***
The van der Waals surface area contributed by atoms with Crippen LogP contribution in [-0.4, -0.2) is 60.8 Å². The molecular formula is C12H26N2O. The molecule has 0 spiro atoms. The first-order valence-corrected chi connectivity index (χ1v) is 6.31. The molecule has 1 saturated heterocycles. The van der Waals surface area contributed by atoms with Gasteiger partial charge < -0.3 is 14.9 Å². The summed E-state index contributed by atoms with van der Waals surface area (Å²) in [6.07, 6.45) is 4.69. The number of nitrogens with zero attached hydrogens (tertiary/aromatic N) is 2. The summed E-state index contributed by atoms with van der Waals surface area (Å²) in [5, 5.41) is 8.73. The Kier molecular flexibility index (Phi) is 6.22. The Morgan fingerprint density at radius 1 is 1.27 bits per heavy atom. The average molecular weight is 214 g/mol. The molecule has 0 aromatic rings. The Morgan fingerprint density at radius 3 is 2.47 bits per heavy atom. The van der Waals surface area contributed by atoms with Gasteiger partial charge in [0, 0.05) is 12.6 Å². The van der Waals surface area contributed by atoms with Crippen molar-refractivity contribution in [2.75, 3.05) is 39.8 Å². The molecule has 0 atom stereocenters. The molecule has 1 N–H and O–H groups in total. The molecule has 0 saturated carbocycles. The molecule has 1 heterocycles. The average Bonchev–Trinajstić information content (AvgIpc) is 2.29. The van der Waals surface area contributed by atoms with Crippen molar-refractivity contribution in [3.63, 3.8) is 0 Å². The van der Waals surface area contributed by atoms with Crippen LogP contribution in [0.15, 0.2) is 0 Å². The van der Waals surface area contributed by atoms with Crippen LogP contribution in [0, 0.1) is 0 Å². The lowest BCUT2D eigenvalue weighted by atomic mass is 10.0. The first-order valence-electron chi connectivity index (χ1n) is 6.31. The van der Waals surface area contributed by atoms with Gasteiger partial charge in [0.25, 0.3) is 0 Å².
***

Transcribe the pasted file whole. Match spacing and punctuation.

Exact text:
The van der Waals surface area contributed by atoms with Crippen LogP contribution in [-0.4, -0.2) is 60.8 Å². The molecular formula is C12H26N2O. The molecule has 0 spiro atoms. The first-order valence-corrected chi connectivity index (χ1v) is 6.31. The molecule has 1 saturated heterocycles. The van der Waals surface area contributed by atoms with Gasteiger partial charge < -0.3 is 14.9 Å². The summed E-state index contributed by atoms with van der Waals surface area (Å²) in [6.07, 6.45) is 4.69. The number of nitrogens with zero attached hydrogens (tertiary/aromatic N) is 2. The summed E-state index contributed by atoms with van der Waals surface area (Å²) in [5, 5.41) is 8.73. The Kier molecular flexibility index (Phi) is 6.22. The Morgan fingerprint density at radius 1 is 1.27 bits per heavy atom. The average molecular weight is 214 g/mol. The molecule has 0 aromatic rings. The Morgan fingerprint density at radius 3 is 2.47 bits per heavy atom. The van der Waals surface area contributed by atoms with Gasteiger partial charge in [0, 0.05) is 12.6 Å². The van der Waals surface area contributed by atoms with Crippen molar-refractivity contribution in [2.75, 3.05) is 39.8 Å². The molecule has 0 atom stereocenters. The molecule has 1 N–H and O–H groups in total. The molecule has 0 saturated carbocycles. The molecule has 1 heterocycles. The average Bonchev–Trinajstić information content (AvgIpc) is 2.29. The van der Waals surface area contributed by atoms with Crippen molar-refractivity contribution in [3.63, 3.8) is 0 Å². The van der Waals surface area contributed by atoms with Crippen LogP contribution in [0.15, 0.2) is 0 Å². The van der Waals surface area contributed by atoms with Crippen LogP contribution in [0, 0.1) is 0 Å². The lowest BCUT2D eigenvalue weighted by atomic mass is 10.0. The first-order valence-electron chi connectivity index (χ1n) is 6.31. The van der Waals surface area contributed by atoms with Gasteiger partial charge in [0.25, 0.3) is 0 Å².